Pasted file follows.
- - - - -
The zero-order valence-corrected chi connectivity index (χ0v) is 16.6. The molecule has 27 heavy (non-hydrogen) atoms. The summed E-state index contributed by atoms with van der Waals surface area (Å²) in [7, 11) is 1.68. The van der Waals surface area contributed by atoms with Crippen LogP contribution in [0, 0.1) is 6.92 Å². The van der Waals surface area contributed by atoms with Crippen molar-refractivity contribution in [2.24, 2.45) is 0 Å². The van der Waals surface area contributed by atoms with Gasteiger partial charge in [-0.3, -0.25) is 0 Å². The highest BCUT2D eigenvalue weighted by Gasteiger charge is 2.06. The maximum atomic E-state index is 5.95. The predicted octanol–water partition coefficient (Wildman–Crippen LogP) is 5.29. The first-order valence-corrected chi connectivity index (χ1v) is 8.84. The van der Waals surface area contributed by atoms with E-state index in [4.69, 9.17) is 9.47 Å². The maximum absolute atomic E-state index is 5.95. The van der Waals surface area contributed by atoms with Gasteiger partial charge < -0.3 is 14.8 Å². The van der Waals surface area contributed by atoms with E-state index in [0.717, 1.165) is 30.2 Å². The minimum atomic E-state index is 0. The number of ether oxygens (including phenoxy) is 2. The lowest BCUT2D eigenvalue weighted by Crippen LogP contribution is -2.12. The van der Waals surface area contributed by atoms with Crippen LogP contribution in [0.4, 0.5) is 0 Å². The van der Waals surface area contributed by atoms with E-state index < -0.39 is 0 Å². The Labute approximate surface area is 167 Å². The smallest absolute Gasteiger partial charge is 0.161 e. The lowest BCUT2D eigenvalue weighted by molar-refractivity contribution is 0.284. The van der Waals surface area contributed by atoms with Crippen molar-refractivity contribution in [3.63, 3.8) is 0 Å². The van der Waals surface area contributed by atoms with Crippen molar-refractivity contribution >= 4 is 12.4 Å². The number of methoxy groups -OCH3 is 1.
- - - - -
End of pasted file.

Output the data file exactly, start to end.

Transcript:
The zero-order valence-corrected chi connectivity index (χ0v) is 16.6. The molecule has 27 heavy (non-hydrogen) atoms. The summed E-state index contributed by atoms with van der Waals surface area (Å²) in [7, 11) is 1.68. The van der Waals surface area contributed by atoms with Crippen LogP contribution in [0, 0.1) is 6.92 Å². The van der Waals surface area contributed by atoms with Crippen molar-refractivity contribution in [2.24, 2.45) is 0 Å². The van der Waals surface area contributed by atoms with Gasteiger partial charge in [-0.3, -0.25) is 0 Å². The highest BCUT2D eigenvalue weighted by Gasteiger charge is 2.06. The maximum atomic E-state index is 5.95. The predicted octanol–water partition coefficient (Wildman–Crippen LogP) is 5.29. The first-order valence-corrected chi connectivity index (χ1v) is 8.84. The van der Waals surface area contributed by atoms with E-state index in [4.69, 9.17) is 9.47 Å². The maximum absolute atomic E-state index is 5.95. The van der Waals surface area contributed by atoms with Gasteiger partial charge < -0.3 is 14.8 Å². The van der Waals surface area contributed by atoms with E-state index in [0.717, 1.165) is 30.2 Å². The minimum atomic E-state index is 0. The number of ether oxygens (including phenoxy) is 2. The lowest BCUT2D eigenvalue weighted by Crippen LogP contribution is -2.12. The van der Waals surface area contributed by atoms with Crippen LogP contribution in [0.4, 0.5) is 0 Å². The van der Waals surface area contributed by atoms with E-state index < -0.39 is 0 Å². The Labute approximate surface area is 167 Å². The smallest absolute Gasteiger partial charge is 0.161 e. The lowest BCUT2D eigenvalue weighted by molar-refractivity contribution is 0.284. The van der Waals surface area contributed by atoms with Crippen molar-refractivity contribution in [3.63, 3.8) is 0 Å². The van der Waals surface area contributed by atoms with Crippen molar-refractivity contribution >= 4 is 12.4 Å². The number of methoxy groups -OCH3 is 1.